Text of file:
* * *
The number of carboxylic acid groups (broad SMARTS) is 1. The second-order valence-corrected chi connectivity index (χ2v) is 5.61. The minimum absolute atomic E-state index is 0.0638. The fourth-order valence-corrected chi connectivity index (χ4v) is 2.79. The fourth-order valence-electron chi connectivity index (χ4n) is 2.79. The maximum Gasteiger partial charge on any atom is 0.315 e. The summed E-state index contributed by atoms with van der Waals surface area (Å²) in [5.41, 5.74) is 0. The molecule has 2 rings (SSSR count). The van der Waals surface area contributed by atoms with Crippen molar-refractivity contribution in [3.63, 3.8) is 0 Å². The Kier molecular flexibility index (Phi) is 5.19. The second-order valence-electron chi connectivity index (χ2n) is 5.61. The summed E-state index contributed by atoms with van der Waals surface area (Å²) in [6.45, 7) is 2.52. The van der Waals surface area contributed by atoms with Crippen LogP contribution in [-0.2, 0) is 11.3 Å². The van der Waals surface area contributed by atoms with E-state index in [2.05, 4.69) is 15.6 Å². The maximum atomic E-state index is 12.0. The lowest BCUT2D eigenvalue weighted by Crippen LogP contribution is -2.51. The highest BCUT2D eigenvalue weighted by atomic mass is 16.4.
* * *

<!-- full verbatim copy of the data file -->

The number of carboxylic acid groups (broad SMARTS) is 1. The second-order valence-corrected chi connectivity index (χ2v) is 5.61. The minimum absolute atomic E-state index is 0.0638. The fourth-order valence-corrected chi connectivity index (χ4v) is 2.79. The fourth-order valence-electron chi connectivity index (χ4n) is 2.79. The maximum Gasteiger partial charge on any atom is 0.315 e. The summed E-state index contributed by atoms with van der Waals surface area (Å²) in [5.41, 5.74) is 0. The molecule has 2 rings (SSSR count). The van der Waals surface area contributed by atoms with Crippen molar-refractivity contribution in [3.63, 3.8) is 0 Å². The Kier molecular flexibility index (Phi) is 5.19. The second-order valence-electron chi connectivity index (χ2n) is 5.61. The summed E-state index contributed by atoms with van der Waals surface area (Å²) in [6.45, 7) is 2.52. The van der Waals surface area contributed by atoms with Crippen LogP contribution in [-0.2, 0) is 11.3 Å². The van der Waals surface area contributed by atoms with E-state index in [2.05, 4.69) is 15.6 Å². The maximum atomic E-state index is 12.0. The lowest BCUT2D eigenvalue weighted by Crippen LogP contribution is -2.51. The highest BCUT2D eigenvalue weighted by atomic mass is 16.4.